Bomber Thoughts is a blogging series that features insight and analysis from author John Hodge immediately following every Blue Bomber game of the season.
The Winnipeg Blue Bombers defeated the Montreal Alouettes on Wednesday night by a score of 36-13. Here are my thoughts:
1. All things considered, Wednesday night’s performance was an impressive one for a Blue Bomber club with lots to prove heading into the 2016 season. Despite a disappointing showing from the club’s first-string defence — more on that in a moment — Winnipeg’s depth players dominated several stretches of the second half, an impressive feat for a club that boasted virtually zero roster depth just two seasons ago. With the team’s second preseason game just five days away, the Bomber brass will have a very short window to figure out where its players stand heading into Monday’s contest against Ottawa.
2. I am a lifelong CFL fan who would consider himself to be a fairly patient person. I make no disillusions about the CFL’s place in the professional sports landscape — while still a great league, the CFL can and will never be able to compete with the NFL or NHL’s access to league media, advance stats, and more — and I adjust my expectations accordingly. Still, it is difficult to articulate the extent of my disappointment in the league’s repeated failure to keep accurate live statistics. As of the writing of this post (1:30 AM ET), the league website states that the game is still in the second quarter and that no statistics have been registered by any players whatsoever (pictured below). How could this level of incompetence be defended by even the most forgiving CFL apologist? Such ineptitude is entirely unacceptable and, frankly, should serve as a source of embarrassment for the CFL’s entire front office staff. How many yards did Drew Willy pass for tonight? I have no idea. How many yards did Brandon Rutley record along the ground? No clue. I can, though, tell you that Javicz Jones of the Indoor Football League’s Iowa Barnstormers registered a league-leading 14 tackles per game last year. Why? Because the Indoor Football League — a league that pays its players $200 per game — has a website functional stats page. What a novel concept.
3. Even taking the strength of the Alouettes’ receiving corps into account, the Bombers’ first-team secondary put on a miserable display in the first quarter. Kevin Glenn racked up a reported 140 passing yards in the first 20 minutes of play, repeatedly taking advantage of halfbacks Julian Posey and Bruce Johnson in soft zone looks. Chris Randle appears to have returned to his pre-injury form, but this unit has a lot of work to do before the regular season gets underway.
4. On a night that saw Drew Willy and Matt Nichols look fairly mediocre, sophomore pivots Dominique Davis and Bryan Bennett stole the show in the second half (albeit, of course, against a significantly lower level of competition). Completing many long throws and rattling off several impressive runs, Davis and Bennett accounted for many of the Bombers’ 30-straight points to close out the game. Willy and Nichols are firmly entrenched as the top-two quarterbacks on this team, but it’s nice to see a legitimate battle for the club’s third-string quarterback spot.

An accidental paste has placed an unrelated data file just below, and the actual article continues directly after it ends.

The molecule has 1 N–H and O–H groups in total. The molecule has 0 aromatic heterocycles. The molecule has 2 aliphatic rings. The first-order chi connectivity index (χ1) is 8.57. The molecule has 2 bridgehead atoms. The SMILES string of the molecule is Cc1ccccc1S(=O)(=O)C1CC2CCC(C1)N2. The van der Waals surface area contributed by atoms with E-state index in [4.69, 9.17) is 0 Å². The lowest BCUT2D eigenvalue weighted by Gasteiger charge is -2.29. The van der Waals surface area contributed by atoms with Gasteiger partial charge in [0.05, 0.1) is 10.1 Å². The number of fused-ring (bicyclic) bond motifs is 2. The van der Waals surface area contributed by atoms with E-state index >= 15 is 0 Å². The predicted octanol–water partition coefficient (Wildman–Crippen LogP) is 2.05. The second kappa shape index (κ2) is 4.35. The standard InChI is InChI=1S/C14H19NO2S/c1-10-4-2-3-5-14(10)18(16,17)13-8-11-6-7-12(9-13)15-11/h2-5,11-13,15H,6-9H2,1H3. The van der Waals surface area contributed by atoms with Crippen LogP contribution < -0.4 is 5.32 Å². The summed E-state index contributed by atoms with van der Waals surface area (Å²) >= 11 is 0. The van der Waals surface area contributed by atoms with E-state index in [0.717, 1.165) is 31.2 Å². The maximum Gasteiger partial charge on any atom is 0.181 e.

5. Jace Daniels, the Bombers’ starting right tackle from a season ago, played all but the final eight minutes of Wednesday night’s game at left guard. Considering the club’s evident lack of interest in providing other players an opportunity there, it’s safe to assume Daniels will start at left guard in the regular season opener on June 24.
6. Thomas Mayo looked great in the slot tonight, running solid routes and bringing in a number of balls in stride. Mayo, who fashions his bleach blonde hair similarly to NFL star Odell Beckham Jr., was a free agent camp attendee who has had to fight for every opportunity he’s received thus far in camp. Depending on how well Jace Davis heals up over the next few days — Davis, currently out with a lower body injury, was the consensus top-ranked rookie receiver prior to getting hurt — Mayo should lock up a roster spot for himself with another nice pre-season showing in Ottawa.
7. Adrian Hubbard also played his way onto this team tonight. Showing a nice burst off the edge, Hubbard beat veteran all-star Jeff Perrett with a nice speed move to the outside to record a first quarter sack. With Miami product Shayon Green failing to leap off the page, Hubbard is likely to start week one opposite Jamaal Westerman.
8. Speaking of Westerman, the best “welcome to the CFL” moment of Wednesday evening’s game came in the first quarter. Jacob Ruby, the eighth overall selection of last year’s draft, made his first CFL start at left tackle following the off-season departure of long-time Alouette Josh Bourke. Westerman got the jump on Ruby from the snap of the ball with a nice speed move, going virtually untouched en route to a devastating, blindside wallop of an unsuspecting Kevin Glenn. Whoops.
9. The Bombers’ new uniforms look phenomenal in person. It’s just too bad nobody in the stands got to wear one.